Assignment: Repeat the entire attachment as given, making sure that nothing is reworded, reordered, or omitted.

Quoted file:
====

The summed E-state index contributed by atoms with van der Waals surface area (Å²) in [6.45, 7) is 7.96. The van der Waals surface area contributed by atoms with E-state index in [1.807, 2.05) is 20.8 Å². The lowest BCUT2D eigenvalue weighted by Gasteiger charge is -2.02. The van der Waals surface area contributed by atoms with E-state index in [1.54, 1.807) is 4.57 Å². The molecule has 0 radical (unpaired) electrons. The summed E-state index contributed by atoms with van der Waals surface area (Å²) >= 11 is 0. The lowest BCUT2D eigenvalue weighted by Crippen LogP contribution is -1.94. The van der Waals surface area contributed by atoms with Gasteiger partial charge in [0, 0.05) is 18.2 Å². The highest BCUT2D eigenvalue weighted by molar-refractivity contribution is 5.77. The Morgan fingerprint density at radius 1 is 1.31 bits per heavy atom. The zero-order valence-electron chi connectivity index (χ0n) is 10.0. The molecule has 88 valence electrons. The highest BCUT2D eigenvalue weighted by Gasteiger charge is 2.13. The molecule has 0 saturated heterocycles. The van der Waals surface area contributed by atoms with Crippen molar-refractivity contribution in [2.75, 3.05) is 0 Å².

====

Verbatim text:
The summed E-state index contributed by atoms with van der Waals surface area (Å²) in [6.45, 7) is 7.96. The van der Waals surface area contributed by atoms with E-state index in [1.807, 2.05) is 20.8 Å². The lowest BCUT2D eigenvalue weighted by Gasteiger charge is -2.02. The van der Waals surface area contributed by atoms with E-state index in [1.54, 1.807) is 4.57 Å². The molecule has 0 radical (unpaired) electrons. The summed E-state index contributed by atoms with van der Waals surface area (Å²) >= 11 is 0. The lowest BCUT2D eigenvalue weighted by Crippen LogP contribution is -1.94. The van der Waals surface area contributed by atoms with Gasteiger partial charge in [0, 0.05) is 18.2 Å². The highest BCUT2D eigenvalue weighted by molar-refractivity contribution is 5.77. The Morgan fingerprint density at radius 1 is 1.31 bits per heavy atom. The zero-order valence-electron chi connectivity index (χ0n) is 10.0. The molecule has 88 valence electrons. The highest BCUT2D eigenvalue weighted by Gasteiger charge is 2.13. The molecule has 0 saturated heterocycles. The van der Waals surface area contributed by atoms with Crippen molar-refractivity contribution in [2.75, 3.05) is 0 Å².